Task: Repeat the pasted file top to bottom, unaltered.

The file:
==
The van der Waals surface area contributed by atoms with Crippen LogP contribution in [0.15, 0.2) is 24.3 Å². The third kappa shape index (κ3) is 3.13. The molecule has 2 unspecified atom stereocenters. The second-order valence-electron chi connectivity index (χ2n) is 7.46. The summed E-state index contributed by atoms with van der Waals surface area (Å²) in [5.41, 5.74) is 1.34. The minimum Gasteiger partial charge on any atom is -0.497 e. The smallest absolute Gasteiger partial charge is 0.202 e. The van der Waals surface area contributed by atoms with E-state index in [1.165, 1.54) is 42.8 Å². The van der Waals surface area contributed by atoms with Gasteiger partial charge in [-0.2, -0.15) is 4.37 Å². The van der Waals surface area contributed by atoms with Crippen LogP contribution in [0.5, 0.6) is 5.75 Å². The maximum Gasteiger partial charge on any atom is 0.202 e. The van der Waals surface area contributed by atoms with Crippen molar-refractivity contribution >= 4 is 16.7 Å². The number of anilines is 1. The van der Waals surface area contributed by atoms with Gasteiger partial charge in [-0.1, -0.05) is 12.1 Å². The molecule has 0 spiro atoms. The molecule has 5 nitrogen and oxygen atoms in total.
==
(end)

The van der Waals surface area contributed by atoms with Crippen LogP contribution in [0.15, 0.2) is 24.3 Å². The third kappa shape index (κ3) is 3.13. The molecule has 2 unspecified atom stereocenters. The second-order valence-electron chi connectivity index (χ2n) is 7.46. The summed E-state index contributed by atoms with van der Waals surface area (Å²) in [5.41, 5.74) is 1.34. The minimum Gasteiger partial charge on any atom is -0.497 e. The smallest absolute Gasteiger partial charge is 0.202 e. The van der Waals surface area contributed by atoms with E-state index in [1.165, 1.54) is 42.8 Å². The van der Waals surface area contributed by atoms with Gasteiger partial charge in [-0.2, -0.15) is 4.37 Å². The van der Waals surface area contributed by atoms with Crippen LogP contribution in [0.5, 0.6) is 5.75 Å². The maximum Gasteiger partial charge on any atom is 0.202 e. The van der Waals surface area contributed by atoms with Crippen molar-refractivity contribution >= 4 is 16.7 Å². The number of anilines is 1. The van der Waals surface area contributed by atoms with Gasteiger partial charge in [-0.1, -0.05) is 12.1 Å². The molecule has 0 spiro atoms. The molecule has 5 nitrogen and oxygen atoms in total.